Why link local/community initiatives to government/political architectures & international peace initiatives
Community led peace initiatives can be inclusive when they involve a wide range of actors including in particular elders, religious leaders, women and the youth. Linking local peace initiatives to government agencies and international peace initiatives will further foster strategic peacebuilding. Creating these linkages will promote ownership as well as promote sustainability. Additionally, linking community based initiatives to national & multilateral agencies will provide a platform to enhance the skills of community based actors to understand and address the different types of conflicts. It will ease and facilitate the transfer of skills from one domain to the local peace actors and vice versa.
These two approaches look into addressing conflicts and peacebuilding through creating sustainable peace structures that promote community engagement in a structured and institutionalised manner while they remain an integral part of the community. This cohesive and integrated approach provides for continuity even in the face of emerging threats to sustainable peace including environmental disasters, and health risks such as the outbreak of the COVID-19 pandemic.
A bottom-up approach to conflict resolution might shift the focus from divisions that increase conflicts to identifying commonalities and connectors among communities that promote peace.Tweet
Linkages for sustainability
The spread of the COVID-19 pandemic amplified the fragility factors of states and accentuated the impact of violence on communities. There was a shift in focus from the peace and security agenda to health and socio-economic development at the onset of the outbreak, and funding streams were diverted towards curbing the spread of the COVID-19. This shift in focus greatly impacted international peace initiatives which were involved in peacebuilding processes including providing humanitarian assistance to local communities. National governments were also wedged between ensuring peaceful states and warranting smooth operation of state institutions.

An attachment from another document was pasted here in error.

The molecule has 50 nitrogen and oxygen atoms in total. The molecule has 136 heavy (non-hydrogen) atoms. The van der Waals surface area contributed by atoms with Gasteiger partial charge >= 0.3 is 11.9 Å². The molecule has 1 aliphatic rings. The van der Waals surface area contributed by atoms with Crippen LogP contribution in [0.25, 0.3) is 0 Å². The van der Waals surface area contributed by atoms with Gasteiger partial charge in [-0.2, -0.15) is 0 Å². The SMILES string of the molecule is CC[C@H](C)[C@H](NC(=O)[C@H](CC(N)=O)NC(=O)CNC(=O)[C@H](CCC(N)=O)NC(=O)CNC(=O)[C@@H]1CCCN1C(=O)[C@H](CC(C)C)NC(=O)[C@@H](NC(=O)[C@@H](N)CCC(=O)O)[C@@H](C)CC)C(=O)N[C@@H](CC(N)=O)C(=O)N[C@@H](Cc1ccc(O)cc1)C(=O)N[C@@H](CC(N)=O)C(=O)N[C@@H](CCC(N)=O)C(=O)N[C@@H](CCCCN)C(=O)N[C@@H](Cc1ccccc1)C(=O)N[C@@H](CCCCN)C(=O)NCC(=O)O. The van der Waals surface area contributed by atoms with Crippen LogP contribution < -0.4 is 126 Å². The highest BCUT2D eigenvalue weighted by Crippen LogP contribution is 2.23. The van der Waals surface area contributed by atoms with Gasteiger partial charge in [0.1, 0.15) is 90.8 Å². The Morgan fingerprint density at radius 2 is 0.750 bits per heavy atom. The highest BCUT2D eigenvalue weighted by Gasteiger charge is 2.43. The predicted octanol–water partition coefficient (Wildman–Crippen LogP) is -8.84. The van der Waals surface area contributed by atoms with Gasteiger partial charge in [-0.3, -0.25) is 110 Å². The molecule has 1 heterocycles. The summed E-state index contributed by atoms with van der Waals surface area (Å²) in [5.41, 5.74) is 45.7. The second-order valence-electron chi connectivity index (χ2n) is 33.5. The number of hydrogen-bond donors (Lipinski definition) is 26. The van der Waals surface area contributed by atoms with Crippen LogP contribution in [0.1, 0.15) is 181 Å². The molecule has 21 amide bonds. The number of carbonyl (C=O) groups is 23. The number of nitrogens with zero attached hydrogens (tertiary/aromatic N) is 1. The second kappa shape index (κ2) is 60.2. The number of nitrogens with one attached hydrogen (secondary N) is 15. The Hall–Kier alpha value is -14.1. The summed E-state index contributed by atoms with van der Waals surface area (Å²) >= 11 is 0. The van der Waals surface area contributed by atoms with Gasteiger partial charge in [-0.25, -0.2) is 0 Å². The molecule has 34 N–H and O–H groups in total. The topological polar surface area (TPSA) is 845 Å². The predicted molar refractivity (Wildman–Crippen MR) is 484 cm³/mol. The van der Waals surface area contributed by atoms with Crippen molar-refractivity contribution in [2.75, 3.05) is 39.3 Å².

The burden of peacebuilding was left to local peacemakers and practitioners through local peace initiatives. At the outbreak of COVID-19, there were various reports indicating a rise in gender-based violence, increased tensions in informal settlements and inter-communal violence due to scarcity of resources aggravated by the pandemic. It was observed that local peace actors played a vital role in addressing, managing and resolving these issues.
It would be refreshing to see peace processes that place emphasis on community engagement from the on-set of the peace process including during negotiations and mediation in peace processes. The bottom-up approach might shift the focus from divisions that increase conflicts (divisions that can easily be manipulated) to identifying commonalities and connectors among communities that promote peace.
Ms. Ayan Hassan Nuriye is the Program Officer of the Mediation Support Unit of the Intergovernmental Authority on Development (IGAD).